This week on the ChopTalk Podcast, we are discussing the complexity of Fraternity men leading one another in an organization.
Carey begins by explaining that respect easily translates from the chapter level to professional environments. It is not a transaction, rather, an expectation. The challenge comes when peers and leaders are not following the same example. He says that there needs to be an outlier who challenges the disrespect with a willingness to take criticism for their actions.
When talking specifically about the Fraternity men we serve, it comes down to giving them the tools they need in order to make thoughtful decisions. A large part of that is having the confidence to speak up when a decision will negatively affect the organization or chapter. Carey encourages those who are struggling with this that it is an internal battle and necessary to talk to a University advisor if a situation needs a third party.
A part of the inclusivity that Fraternities like Lambda Chi Alpha preach means accepting opinions of those who do not fall in the status quo. Carey uses the example of students who join an athletically based chapter, then quit their sport. Using their insight to look further than the basic model will encourage a more diverse community. Relating to the small, private, liberal arts schools with Greek Life, finding that balance came much easier to Carey.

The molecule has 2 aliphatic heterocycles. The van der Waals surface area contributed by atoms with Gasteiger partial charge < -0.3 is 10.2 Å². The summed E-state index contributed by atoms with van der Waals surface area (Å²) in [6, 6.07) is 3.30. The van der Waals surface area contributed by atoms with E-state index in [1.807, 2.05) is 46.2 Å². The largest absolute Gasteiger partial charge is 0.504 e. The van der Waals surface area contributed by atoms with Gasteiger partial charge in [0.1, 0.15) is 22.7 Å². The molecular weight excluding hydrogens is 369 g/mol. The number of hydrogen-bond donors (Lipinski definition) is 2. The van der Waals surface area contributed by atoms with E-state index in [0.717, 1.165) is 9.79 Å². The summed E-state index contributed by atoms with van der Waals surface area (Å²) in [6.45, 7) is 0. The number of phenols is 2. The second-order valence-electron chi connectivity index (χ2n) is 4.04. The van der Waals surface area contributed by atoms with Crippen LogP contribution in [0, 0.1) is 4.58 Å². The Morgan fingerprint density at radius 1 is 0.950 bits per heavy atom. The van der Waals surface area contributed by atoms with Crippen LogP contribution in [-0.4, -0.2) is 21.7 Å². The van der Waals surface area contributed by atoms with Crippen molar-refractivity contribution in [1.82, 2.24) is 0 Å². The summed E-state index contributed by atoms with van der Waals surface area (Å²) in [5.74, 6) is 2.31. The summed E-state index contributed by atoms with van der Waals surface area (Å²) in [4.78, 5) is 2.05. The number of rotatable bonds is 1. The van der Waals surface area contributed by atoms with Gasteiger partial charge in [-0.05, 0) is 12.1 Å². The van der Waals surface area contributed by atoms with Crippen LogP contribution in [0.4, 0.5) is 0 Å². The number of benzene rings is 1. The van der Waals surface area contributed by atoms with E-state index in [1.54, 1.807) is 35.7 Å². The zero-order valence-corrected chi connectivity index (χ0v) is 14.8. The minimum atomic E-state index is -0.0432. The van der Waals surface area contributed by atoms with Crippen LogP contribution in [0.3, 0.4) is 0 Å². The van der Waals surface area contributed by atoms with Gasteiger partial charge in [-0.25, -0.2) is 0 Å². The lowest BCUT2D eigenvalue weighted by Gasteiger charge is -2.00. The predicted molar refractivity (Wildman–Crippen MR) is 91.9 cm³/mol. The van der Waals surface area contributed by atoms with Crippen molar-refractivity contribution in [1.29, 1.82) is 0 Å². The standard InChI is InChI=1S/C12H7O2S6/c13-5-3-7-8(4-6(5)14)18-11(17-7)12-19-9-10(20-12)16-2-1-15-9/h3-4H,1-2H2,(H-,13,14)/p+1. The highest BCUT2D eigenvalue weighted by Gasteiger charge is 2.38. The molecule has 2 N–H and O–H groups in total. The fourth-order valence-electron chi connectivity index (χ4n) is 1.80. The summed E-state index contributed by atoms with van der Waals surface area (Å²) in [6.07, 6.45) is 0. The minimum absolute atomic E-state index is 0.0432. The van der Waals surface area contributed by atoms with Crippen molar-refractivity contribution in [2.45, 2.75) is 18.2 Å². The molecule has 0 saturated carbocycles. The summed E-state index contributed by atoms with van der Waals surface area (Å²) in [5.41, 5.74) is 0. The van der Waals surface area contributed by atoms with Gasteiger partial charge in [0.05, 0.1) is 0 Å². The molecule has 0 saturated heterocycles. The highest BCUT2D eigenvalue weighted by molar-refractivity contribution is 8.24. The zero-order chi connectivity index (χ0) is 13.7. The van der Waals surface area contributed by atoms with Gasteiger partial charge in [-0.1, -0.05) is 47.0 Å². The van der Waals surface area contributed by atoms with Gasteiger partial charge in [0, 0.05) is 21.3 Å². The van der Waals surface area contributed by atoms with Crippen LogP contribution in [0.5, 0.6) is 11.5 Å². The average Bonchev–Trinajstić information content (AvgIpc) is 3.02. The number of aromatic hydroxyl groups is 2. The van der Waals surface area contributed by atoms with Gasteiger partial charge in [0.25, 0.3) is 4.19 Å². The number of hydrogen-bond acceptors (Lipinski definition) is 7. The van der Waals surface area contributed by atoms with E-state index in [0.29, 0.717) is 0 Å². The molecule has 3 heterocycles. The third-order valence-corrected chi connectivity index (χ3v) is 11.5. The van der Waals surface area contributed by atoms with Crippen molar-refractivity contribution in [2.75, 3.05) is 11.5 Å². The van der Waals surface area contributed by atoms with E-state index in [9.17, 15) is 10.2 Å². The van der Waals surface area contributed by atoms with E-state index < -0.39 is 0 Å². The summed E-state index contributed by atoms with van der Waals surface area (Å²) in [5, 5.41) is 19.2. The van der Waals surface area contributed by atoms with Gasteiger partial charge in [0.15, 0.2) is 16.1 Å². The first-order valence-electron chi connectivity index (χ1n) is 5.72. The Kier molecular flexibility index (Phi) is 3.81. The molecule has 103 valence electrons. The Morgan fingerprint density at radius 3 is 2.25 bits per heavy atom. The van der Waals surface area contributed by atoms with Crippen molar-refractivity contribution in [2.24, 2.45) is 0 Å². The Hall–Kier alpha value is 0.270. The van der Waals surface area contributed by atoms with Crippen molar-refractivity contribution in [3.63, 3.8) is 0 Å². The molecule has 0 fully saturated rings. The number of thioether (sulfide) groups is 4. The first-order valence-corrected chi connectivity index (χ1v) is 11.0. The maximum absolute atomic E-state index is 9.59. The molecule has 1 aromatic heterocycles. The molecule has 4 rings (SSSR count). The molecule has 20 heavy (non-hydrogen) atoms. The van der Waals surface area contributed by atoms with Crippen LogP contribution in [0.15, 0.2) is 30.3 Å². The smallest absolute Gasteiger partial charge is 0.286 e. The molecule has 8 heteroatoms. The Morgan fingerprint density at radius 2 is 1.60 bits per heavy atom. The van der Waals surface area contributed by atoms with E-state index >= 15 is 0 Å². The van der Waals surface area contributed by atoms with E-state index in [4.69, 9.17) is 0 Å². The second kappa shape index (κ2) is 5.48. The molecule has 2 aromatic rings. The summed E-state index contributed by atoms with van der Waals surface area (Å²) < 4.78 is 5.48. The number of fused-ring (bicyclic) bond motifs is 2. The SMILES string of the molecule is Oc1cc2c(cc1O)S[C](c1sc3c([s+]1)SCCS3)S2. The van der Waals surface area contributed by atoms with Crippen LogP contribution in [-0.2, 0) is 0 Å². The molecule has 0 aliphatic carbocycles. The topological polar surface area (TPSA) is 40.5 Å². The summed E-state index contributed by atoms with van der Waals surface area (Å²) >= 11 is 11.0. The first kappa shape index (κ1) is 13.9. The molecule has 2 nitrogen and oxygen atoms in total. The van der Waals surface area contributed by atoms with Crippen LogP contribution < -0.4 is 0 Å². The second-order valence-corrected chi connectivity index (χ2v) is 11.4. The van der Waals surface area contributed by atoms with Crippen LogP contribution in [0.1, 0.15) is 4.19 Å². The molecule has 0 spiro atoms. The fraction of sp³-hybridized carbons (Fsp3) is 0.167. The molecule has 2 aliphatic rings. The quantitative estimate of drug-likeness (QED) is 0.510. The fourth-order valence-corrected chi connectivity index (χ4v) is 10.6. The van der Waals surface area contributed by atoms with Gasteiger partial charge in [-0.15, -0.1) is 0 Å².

He wraps up our conversation by discussing the importance of taking this skill outside of the four years of involvement in a Fraternity. Having respect for other decisions goes beyond disagreeing with a High Alpha. He wants to encourage the men going through changes in undergrad to find their voice and become more self-aware for the good of the group. Listen to the whole conversation:
Disclaimer: The views expressed in our ChopTalk podcasts are those of the individual participants only and do not necessarily express the views of the Lambda Chi Alpha Fraternity or its chapters or members. Our ChopTalk podcasts are intended to be as open and honest with our members as possible, but we acknowledge that certain topics may be sensitive, graphic or emotionally challenging. Please use your own discretion to avoid any material that you may find potentially painful or difficult.
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